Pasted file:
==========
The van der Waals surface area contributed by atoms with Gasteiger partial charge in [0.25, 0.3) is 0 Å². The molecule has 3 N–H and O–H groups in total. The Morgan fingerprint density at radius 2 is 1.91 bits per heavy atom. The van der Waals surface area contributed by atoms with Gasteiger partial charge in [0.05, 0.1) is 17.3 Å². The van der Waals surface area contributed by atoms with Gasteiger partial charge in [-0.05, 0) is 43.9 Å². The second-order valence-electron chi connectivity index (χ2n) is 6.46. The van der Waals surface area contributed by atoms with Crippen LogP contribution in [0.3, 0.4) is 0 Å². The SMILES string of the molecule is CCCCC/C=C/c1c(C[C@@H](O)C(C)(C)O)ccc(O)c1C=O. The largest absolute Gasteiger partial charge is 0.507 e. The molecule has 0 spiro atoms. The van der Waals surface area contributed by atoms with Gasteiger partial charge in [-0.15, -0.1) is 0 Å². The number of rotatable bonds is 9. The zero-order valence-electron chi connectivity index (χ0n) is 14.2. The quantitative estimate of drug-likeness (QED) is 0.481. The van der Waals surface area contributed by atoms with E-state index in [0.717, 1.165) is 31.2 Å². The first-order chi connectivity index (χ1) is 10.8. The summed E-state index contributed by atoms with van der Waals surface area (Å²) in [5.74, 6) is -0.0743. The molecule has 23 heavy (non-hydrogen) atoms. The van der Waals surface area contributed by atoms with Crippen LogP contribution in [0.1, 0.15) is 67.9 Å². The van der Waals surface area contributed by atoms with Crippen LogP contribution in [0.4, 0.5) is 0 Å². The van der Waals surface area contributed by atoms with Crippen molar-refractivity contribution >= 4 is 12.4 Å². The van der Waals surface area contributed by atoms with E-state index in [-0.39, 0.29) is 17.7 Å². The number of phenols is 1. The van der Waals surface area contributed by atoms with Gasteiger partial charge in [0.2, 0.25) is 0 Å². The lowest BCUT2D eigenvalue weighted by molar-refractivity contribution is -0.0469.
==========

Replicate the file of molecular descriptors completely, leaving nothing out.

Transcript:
The van der Waals surface area contributed by atoms with Gasteiger partial charge in [0.25, 0.3) is 0 Å². The molecule has 3 N–H and O–H groups in total. The Morgan fingerprint density at radius 2 is 1.91 bits per heavy atom. The van der Waals surface area contributed by atoms with Gasteiger partial charge in [0.05, 0.1) is 17.3 Å². The van der Waals surface area contributed by atoms with Gasteiger partial charge in [-0.05, 0) is 43.9 Å². The second-order valence-electron chi connectivity index (χ2n) is 6.46. The van der Waals surface area contributed by atoms with Crippen LogP contribution in [0.3, 0.4) is 0 Å². The SMILES string of the molecule is CCCCC/C=C/c1c(C[C@@H](O)C(C)(C)O)ccc(O)c1C=O. The largest absolute Gasteiger partial charge is 0.507 e. The molecule has 0 spiro atoms. The van der Waals surface area contributed by atoms with Gasteiger partial charge in [-0.15, -0.1) is 0 Å². The number of rotatable bonds is 9. The zero-order valence-electron chi connectivity index (χ0n) is 14.2. The quantitative estimate of drug-likeness (QED) is 0.481. The van der Waals surface area contributed by atoms with E-state index in [0.717, 1.165) is 31.2 Å². The first-order chi connectivity index (χ1) is 10.8. The summed E-state index contributed by atoms with van der Waals surface area (Å²) in [5.74, 6) is -0.0743. The molecule has 23 heavy (non-hydrogen) atoms. The van der Waals surface area contributed by atoms with Crippen LogP contribution in [0.1, 0.15) is 67.9 Å². The van der Waals surface area contributed by atoms with Crippen LogP contribution in [0.4, 0.5) is 0 Å². The van der Waals surface area contributed by atoms with Crippen molar-refractivity contribution >= 4 is 12.4 Å². The van der Waals surface area contributed by atoms with E-state index in [-0.39, 0.29) is 17.7 Å². The number of phenols is 1. The van der Waals surface area contributed by atoms with Gasteiger partial charge in [0.2, 0.25) is 0 Å². The lowest BCUT2D eigenvalue weighted by molar-refractivity contribution is -0.0469.